The Leave campaign is facing a possible investigation by the Crown Prosecution Service (CPS). The CPS confirmed on 7 November that it is considering a complaint that Vote Leave and Leave.EU misled voters and contravened electoral law.
Held in June 2016, the EU referendum campaign was criticised for a lack of clear information from both sides. Empty slogans like “We want our country back!” or “best of both worlds” were repeated in lieu of actual content. Many people had no idea what Brexit would really mean.
To compound that, after its narrow 52-48% victory, Leave soon abandoned its major pledges. Its campaigners had toured the country in a bus promising £350m a week for the NHS if Britain left. Yet within an hour of the result declaration, Nigel Farage admitted this was false. Theresa May’s government also backed away from the claim.
At the same time, Leave promised to limit immigration by taking control of Britain’s borders. Yet the night after the Brexit vote, prominent Leave campaigner Daniel Hannan gave an interview in which he stated that free movement of people would have to continue.
A group of experts in electoral law, led by Professor Bob Watt of the University of Buckingham, have filed an official complaint, stating that the Leave campaigns made:
assertions of fact that were knowingly misleading
The complaint centres on “undue influence”, which electoral law considers a corrupt practice. It includes the use of a “fraudulent device or contrivance” to “impede or prevent or intend to impede or prevent the free exercise of the franchise”.
The Guardian reports that:
If a case was brought successfully, it would not have any bearing on the referendum result or prevent the UK leaving the EU, but could result in criminal punishment of anyone held responsible by the courts for making false statements.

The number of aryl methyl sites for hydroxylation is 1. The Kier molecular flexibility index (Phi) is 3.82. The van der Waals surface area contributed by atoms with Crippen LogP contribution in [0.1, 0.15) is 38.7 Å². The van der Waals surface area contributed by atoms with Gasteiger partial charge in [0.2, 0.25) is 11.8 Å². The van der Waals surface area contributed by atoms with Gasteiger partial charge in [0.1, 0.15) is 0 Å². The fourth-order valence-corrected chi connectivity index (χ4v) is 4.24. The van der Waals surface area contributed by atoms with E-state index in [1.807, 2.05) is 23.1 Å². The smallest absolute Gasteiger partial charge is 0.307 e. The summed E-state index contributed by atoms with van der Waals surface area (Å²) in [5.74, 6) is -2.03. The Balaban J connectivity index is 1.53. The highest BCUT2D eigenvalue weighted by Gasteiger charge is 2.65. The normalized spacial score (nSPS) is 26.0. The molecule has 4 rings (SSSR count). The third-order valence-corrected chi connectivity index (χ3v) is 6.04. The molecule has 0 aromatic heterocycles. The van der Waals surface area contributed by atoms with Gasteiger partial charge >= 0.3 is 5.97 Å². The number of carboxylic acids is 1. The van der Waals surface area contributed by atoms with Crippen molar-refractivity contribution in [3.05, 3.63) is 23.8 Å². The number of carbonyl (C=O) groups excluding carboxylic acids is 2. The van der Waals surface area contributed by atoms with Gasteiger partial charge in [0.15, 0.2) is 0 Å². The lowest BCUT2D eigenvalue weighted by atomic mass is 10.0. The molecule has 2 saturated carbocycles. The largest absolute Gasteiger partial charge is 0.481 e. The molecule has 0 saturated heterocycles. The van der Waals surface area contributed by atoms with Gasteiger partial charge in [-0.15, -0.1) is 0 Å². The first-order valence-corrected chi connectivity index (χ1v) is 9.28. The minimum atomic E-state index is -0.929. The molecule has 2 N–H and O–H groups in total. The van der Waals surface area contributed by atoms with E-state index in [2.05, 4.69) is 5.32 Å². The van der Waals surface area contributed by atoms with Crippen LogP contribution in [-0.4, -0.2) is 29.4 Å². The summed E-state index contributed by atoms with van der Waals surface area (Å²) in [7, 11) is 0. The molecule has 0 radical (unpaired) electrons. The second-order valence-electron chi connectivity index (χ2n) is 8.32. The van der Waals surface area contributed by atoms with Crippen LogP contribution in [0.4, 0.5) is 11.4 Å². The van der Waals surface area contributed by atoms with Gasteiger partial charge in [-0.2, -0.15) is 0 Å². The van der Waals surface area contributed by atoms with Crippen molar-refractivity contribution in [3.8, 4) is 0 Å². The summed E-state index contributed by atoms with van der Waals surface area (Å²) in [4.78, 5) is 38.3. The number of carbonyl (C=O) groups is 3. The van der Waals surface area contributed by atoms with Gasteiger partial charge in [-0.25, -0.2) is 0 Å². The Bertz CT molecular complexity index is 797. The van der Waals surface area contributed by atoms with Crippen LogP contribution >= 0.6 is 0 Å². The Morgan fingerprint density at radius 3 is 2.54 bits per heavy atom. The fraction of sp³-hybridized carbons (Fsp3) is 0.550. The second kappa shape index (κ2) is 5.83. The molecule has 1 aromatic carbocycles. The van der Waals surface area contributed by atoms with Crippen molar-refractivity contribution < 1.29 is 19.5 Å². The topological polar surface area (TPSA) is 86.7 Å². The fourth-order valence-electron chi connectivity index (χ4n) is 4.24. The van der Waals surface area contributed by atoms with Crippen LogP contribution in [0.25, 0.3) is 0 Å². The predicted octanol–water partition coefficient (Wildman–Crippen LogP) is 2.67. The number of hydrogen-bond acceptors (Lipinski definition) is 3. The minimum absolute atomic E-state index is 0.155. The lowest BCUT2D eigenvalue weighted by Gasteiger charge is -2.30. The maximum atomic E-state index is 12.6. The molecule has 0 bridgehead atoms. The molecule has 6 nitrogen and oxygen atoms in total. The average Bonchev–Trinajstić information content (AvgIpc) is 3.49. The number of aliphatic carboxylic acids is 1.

The Director of Public Prosecutions (DPP) is now considering the complaint.
Since inheriting the situation, Prime Minister Theresa May has been unable to clarify what form Brexit will take. On 3 November, she was blocked by the High Court from enacting Article 50 without the agreement of parliament. If this latest legal complaint is successful, and the Leave campaigns are shown to have broken the law, it will damage her position beyond repair. Her continued insistence on a ‘hard Brexit’ will be untenable.
– Read more Canary articles about Brexit here.
– Support The Canary so we can continue to bring you the news that matters.
Featured image via Flickr
Do your bit for independent journalism
Did you know that less than 1.5% of our readers contribute financially to The Canary? Imagine what we could do if just a few more people joined our movement to achieve a shared vision of a free and fair society where we nurture people and planet.
We need you to help out, if you can.
When you give a monthly amount to fund our work, you are supporting truly independent journalism. We hold power to account and have weathered many attempts to shut us down and silence the counterpoint to the mainstream.
You can count on us for rigorous journalism and fearless opposition to an increasingly fascist government and right wing mainstream media.
In return you get:
- Advert free reading experience
- Behind the scenes monthly e-newsletter
- 20% discount from our shop